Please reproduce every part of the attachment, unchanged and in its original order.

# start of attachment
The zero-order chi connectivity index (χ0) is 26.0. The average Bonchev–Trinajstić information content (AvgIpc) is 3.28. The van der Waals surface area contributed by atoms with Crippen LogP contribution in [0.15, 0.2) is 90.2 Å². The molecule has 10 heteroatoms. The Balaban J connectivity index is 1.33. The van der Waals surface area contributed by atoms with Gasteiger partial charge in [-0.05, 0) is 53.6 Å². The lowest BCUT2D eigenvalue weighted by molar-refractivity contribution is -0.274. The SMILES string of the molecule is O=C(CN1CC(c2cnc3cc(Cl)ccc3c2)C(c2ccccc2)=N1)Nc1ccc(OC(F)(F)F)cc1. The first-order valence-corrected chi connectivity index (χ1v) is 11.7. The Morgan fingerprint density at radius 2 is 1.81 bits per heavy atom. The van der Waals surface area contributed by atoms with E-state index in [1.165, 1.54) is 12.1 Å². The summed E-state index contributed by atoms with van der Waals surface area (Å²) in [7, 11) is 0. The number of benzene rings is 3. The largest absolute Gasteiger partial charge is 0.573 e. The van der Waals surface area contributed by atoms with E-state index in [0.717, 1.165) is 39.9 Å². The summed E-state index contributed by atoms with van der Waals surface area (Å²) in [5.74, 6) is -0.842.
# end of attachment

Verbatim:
The zero-order chi connectivity index (χ0) is 26.0. The average Bonchev–Trinajstić information content (AvgIpc) is 3.28. The van der Waals surface area contributed by atoms with Crippen LogP contribution in [0.15, 0.2) is 90.2 Å². The molecule has 10 heteroatoms. The Balaban J connectivity index is 1.33. The van der Waals surface area contributed by atoms with Gasteiger partial charge in [-0.05, 0) is 53.6 Å². The lowest BCUT2D eigenvalue weighted by molar-refractivity contribution is -0.274. The SMILES string of the molecule is O=C(CN1CC(c2cnc3cc(Cl)ccc3c2)C(c2ccccc2)=N1)Nc1ccc(OC(F)(F)F)cc1. The first-order valence-corrected chi connectivity index (χ1v) is 11.7. The Morgan fingerprint density at radius 2 is 1.81 bits per heavy atom. The van der Waals surface area contributed by atoms with E-state index in [1.165, 1.54) is 12.1 Å². The summed E-state index contributed by atoms with van der Waals surface area (Å²) in [7, 11) is 0. The number of benzene rings is 3. The largest absolute Gasteiger partial charge is 0.573 e. The van der Waals surface area contributed by atoms with E-state index in [0.717, 1.165) is 39.9 Å². The summed E-state index contributed by atoms with van der Waals surface area (Å²) in [5.74, 6) is -0.842.